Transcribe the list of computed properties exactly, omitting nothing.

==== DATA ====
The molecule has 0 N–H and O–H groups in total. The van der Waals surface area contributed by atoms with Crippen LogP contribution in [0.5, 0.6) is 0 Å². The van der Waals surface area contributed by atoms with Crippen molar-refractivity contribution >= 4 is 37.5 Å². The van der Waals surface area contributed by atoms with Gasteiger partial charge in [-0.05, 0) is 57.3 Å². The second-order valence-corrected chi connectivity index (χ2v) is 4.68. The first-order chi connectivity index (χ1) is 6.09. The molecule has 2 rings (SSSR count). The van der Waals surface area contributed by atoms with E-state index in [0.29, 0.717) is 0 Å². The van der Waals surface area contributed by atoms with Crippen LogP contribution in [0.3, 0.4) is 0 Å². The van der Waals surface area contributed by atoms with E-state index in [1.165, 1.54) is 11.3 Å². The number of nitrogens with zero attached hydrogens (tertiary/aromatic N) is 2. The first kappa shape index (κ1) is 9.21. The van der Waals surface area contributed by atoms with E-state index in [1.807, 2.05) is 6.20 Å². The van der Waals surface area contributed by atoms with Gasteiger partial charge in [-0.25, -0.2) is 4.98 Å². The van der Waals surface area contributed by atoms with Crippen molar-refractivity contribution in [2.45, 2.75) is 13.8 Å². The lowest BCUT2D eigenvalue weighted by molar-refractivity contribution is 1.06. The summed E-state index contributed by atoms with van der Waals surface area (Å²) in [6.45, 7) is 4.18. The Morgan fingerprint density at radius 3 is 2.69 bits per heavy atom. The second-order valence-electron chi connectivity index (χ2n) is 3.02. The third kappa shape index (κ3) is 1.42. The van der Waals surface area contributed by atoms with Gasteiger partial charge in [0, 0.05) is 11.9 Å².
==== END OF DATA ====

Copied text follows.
The molecule has 0 N–H and O–H groups in total. The van der Waals surface area contributed by atoms with Crippen LogP contribution in [0.5, 0.6) is 0 Å². The van der Waals surface area contributed by atoms with Crippen molar-refractivity contribution >= 4 is 37.5 Å². The van der Waals surface area contributed by atoms with Gasteiger partial charge in [-0.05, 0) is 57.3 Å². The second-order valence-corrected chi connectivity index (χ2v) is 4.68. The first-order chi connectivity index (χ1) is 6.09. The molecule has 2 rings (SSSR count). The van der Waals surface area contributed by atoms with E-state index in [0.29, 0.717) is 0 Å². The van der Waals surface area contributed by atoms with Crippen LogP contribution in [0.3, 0.4) is 0 Å². The van der Waals surface area contributed by atoms with E-state index in [1.165, 1.54) is 11.3 Å². The number of nitrogens with zero attached hydrogens (tertiary/aromatic N) is 2. The first kappa shape index (κ1) is 9.21. The van der Waals surface area contributed by atoms with E-state index in [1.807, 2.05) is 6.20 Å². The van der Waals surface area contributed by atoms with Gasteiger partial charge in [-0.25, -0.2) is 4.98 Å². The van der Waals surface area contributed by atoms with Crippen molar-refractivity contribution in [2.45, 2.75) is 13.8 Å². The lowest BCUT2D eigenvalue weighted by molar-refractivity contribution is 1.06. The summed E-state index contributed by atoms with van der Waals surface area (Å²) in [6.45, 7) is 4.18. The Morgan fingerprint density at radius 3 is 2.69 bits per heavy atom. The second-order valence-electron chi connectivity index (χ2n) is 3.02. The third kappa shape index (κ3) is 1.42. The van der Waals surface area contributed by atoms with Gasteiger partial charge in [0, 0.05) is 11.9 Å².